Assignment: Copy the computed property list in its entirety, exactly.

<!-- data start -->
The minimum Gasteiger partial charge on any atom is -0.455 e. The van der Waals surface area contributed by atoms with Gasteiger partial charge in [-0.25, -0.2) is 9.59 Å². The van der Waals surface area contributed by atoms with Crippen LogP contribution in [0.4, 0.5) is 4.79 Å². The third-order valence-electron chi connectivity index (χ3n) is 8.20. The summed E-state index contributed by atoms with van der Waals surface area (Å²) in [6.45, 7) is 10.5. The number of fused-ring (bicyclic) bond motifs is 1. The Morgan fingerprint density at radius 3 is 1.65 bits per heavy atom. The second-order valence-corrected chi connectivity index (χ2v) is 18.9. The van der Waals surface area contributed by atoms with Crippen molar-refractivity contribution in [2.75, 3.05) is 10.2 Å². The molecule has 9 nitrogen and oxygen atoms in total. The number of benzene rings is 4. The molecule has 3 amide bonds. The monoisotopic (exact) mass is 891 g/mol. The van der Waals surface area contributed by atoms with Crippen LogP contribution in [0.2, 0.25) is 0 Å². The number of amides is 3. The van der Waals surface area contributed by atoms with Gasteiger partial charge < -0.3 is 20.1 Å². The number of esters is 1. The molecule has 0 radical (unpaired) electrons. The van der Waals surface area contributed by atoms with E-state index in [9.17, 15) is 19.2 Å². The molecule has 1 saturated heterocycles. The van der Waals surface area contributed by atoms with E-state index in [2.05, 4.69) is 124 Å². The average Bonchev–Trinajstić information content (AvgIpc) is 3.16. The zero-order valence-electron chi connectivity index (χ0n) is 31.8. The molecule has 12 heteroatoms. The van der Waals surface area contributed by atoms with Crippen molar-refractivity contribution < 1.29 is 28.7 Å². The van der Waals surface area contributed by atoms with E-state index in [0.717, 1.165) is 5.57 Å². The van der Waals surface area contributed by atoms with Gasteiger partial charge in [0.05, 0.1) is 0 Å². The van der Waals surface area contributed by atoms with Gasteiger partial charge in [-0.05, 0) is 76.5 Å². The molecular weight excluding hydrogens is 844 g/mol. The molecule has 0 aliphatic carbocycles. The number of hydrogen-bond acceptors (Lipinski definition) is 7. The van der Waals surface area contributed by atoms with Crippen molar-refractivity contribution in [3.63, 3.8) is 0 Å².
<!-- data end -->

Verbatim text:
The minimum Gasteiger partial charge on any atom is -0.455 e. The van der Waals surface area contributed by atoms with Gasteiger partial charge in [-0.25, -0.2) is 9.59 Å². The van der Waals surface area contributed by atoms with Crippen LogP contribution in [0.4, 0.5) is 4.79 Å². The third-order valence-electron chi connectivity index (χ3n) is 8.20. The summed E-state index contributed by atoms with van der Waals surface area (Å²) in [6.45, 7) is 10.5. The number of fused-ring (bicyclic) bond motifs is 1. The Morgan fingerprint density at radius 3 is 1.65 bits per heavy atom. The second-order valence-corrected chi connectivity index (χ2v) is 18.9. The van der Waals surface area contributed by atoms with Crippen molar-refractivity contribution in [2.75, 3.05) is 10.2 Å². The molecule has 9 nitrogen and oxygen atoms in total. The number of benzene rings is 4. The molecule has 3 amide bonds. The monoisotopic (exact) mass is 891 g/mol. The van der Waals surface area contributed by atoms with Crippen LogP contribution in [0.2, 0.25) is 0 Å². The number of amides is 3. The van der Waals surface area contributed by atoms with Gasteiger partial charge < -0.3 is 20.1 Å². The number of esters is 1. The molecule has 0 radical (unpaired) electrons. The van der Waals surface area contributed by atoms with E-state index in [9.17, 15) is 19.2 Å². The molecule has 1 saturated heterocycles. The van der Waals surface area contributed by atoms with E-state index in [2.05, 4.69) is 124 Å². The average Bonchev–Trinajstić information content (AvgIpc) is 3.16. The zero-order valence-electron chi connectivity index (χ0n) is 31.8. The molecule has 12 heteroatoms. The van der Waals surface area contributed by atoms with Crippen molar-refractivity contribution < 1.29 is 28.7 Å². The van der Waals surface area contributed by atoms with E-state index in [0.717, 1.165) is 5.57 Å². The van der Waals surface area contributed by atoms with Gasteiger partial charge in [0.05, 0.1) is 0 Å². The van der Waals surface area contributed by atoms with Gasteiger partial charge in [-0.05, 0) is 76.5 Å². The molecular weight excluding hydrogens is 844 g/mol. The molecule has 0 aliphatic carbocycles. The number of hydrogen-bond acceptors (Lipinski definition) is 7. The van der Waals surface area contributed by atoms with Crippen molar-refractivity contribution in [3.63, 3.8) is 0 Å².